Maryland pardons 175,000 people of cannabis convictions

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Maryland pardons 175,000 people of cannabis convictions

Maryland’s governor has pardoned more than 175,000 people convicted of cannabis offences, in a move to address “decades of harm caused by the war on drugs”.

Wes Moore said his executive order marked “the most sweeping state-level pardon in American history” and “the largest such action in our nation’s history”,

“Maryland is going to use this moment to right many historical wrongs,” he added.
Cannabis has been legal in Maryland for nearly a year, and more than half of all Americans now live in a state where cannabis is legal.

The federal government is also reclassifying the drug, and President Joe Biden has twice issued mass pardons for US citizens facing possession charges.

Mr Moore, 45, a rising star in the Democratic Party, said the state had rolled out “one of the best and most equitable legal markets in the country” since the drug was legalised in a referendum.

“Legalisation does not turn back the clock on decades of harm caused by the war on drugs,” he said on Monday at the state capitol in Annapolis.

“We cannot celebrate the benefits of legalisation if we do not address the consequences of criminalisation.”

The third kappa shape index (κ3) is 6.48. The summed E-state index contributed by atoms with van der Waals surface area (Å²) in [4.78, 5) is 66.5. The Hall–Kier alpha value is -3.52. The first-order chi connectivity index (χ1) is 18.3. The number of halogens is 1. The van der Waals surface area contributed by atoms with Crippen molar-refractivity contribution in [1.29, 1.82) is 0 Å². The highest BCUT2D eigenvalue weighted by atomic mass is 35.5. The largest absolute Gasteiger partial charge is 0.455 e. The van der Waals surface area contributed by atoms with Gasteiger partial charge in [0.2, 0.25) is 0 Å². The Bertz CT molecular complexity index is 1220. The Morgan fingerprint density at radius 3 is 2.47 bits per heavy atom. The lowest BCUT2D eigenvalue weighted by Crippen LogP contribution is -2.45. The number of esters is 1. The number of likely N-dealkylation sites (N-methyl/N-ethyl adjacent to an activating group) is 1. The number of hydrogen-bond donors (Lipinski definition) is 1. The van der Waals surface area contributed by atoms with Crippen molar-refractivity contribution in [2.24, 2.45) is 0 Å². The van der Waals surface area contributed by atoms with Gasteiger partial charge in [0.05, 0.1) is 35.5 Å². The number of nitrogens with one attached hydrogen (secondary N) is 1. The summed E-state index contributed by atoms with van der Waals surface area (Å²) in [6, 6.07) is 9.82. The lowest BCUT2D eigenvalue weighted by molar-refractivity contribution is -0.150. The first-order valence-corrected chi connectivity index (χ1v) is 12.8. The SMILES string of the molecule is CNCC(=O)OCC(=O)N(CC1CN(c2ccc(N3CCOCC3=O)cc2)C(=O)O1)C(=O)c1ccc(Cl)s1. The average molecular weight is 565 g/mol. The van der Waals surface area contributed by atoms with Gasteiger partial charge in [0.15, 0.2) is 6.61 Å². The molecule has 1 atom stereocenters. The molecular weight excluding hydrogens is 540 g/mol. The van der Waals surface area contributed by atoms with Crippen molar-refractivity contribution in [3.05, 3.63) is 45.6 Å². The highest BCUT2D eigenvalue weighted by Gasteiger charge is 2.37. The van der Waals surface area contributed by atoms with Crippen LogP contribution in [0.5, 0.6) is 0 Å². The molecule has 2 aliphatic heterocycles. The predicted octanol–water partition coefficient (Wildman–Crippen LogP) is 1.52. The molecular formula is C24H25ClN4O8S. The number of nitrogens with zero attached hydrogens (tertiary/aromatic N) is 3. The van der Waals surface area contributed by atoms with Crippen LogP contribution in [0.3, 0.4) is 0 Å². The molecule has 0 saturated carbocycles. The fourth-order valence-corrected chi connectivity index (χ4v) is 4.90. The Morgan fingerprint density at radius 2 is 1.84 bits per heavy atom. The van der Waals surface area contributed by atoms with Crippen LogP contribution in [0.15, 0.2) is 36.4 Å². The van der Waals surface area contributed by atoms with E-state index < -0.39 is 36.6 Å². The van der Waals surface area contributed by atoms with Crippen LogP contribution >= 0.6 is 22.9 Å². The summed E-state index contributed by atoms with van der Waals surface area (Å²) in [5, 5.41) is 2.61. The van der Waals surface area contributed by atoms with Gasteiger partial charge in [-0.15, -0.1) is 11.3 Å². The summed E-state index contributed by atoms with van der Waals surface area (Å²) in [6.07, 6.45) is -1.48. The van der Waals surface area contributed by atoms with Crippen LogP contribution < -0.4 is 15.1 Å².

A 2022 state report found that, while white Marylanders use cannabis at higher rates than their black counterparts, black Marylanders were more than twice as likely to be arrested on possession charges before legalisation.

One in three state residents is black. However, state data shows that more than two in three men in prison are black.

Attorney General Anthony Brown said the “long overdue” move would effectively undo the “modern day shackles” of racial bias in the policing of cannabis.

The pardon will forgive every low-level, or misdemeanour cannabis possession charge registered in the state’s electronic court records.

The order will also forgive every low-level paraphernalia charge related to use or possession of cannabis – making Maryland the first state to pardon such offences, according to state officials.

Those with older convictions stored on paper can apply for pardons. The pardons will also apply to people who are no longer alive.

None of the people included in Monday’s executive order are in jail. However, many with convictions have been denied housing, employment and education opportunities based on their criminal records.

Federal, state and local leaders in the US have the power to issue pardons to citizens convicted of crimes, restoring some or all of the rights they may have lost.

Over the past five years, people in at least nine states have received pardons for low-level cannabis convictions.

But, while pardons provide forgiveness for past crimes, they do not necessarily amount to sealing or expunging a criminal record.

According to the Washington Post, past convictions will be removed from criminal background check databases within 10 months but will remain in public court records unless there is an application for expungement.